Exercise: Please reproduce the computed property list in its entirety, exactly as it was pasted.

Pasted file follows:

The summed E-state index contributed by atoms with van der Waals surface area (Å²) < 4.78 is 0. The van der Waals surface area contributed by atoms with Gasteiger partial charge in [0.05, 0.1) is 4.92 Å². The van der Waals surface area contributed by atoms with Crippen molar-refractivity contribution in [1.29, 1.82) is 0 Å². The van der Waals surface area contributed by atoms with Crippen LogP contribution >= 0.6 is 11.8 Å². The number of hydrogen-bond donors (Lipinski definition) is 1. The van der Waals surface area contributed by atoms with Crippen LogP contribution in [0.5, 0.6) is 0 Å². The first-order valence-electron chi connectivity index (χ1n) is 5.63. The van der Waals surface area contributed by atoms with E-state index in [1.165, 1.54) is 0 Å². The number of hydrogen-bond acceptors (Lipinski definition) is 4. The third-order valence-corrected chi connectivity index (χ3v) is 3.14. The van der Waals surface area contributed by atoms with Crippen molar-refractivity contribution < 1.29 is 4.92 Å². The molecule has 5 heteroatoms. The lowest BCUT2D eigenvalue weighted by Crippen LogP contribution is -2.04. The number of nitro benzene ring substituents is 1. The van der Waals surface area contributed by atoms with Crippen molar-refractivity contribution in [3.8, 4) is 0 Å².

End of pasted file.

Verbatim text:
The summed E-state index contributed by atoms with van der Waals surface area (Å²) < 4.78 is 0. The van der Waals surface area contributed by atoms with Gasteiger partial charge in [0.05, 0.1) is 4.92 Å². The van der Waals surface area contributed by atoms with Crippen molar-refractivity contribution in [1.29, 1.82) is 0 Å². The van der Waals surface area contributed by atoms with Crippen LogP contribution >= 0.6 is 11.8 Å². The number of hydrogen-bond donors (Lipinski definition) is 1. The van der Waals surface area contributed by atoms with Crippen LogP contribution in [0.5, 0.6) is 0 Å². The first-order valence-electron chi connectivity index (χ1n) is 5.63. The van der Waals surface area contributed by atoms with E-state index in [1.165, 1.54) is 0 Å². The number of hydrogen-bond acceptors (Lipinski definition) is 4. The third-order valence-corrected chi connectivity index (χ3v) is 3.14. The van der Waals surface area contributed by atoms with Crippen molar-refractivity contribution < 1.29 is 4.92 Å². The molecule has 5 heteroatoms. The lowest BCUT2D eigenvalue weighted by Crippen LogP contribution is -2.04. The number of nitro benzene ring substituents is 1. The van der Waals surface area contributed by atoms with Crippen molar-refractivity contribution in [3.8, 4) is 0 Å².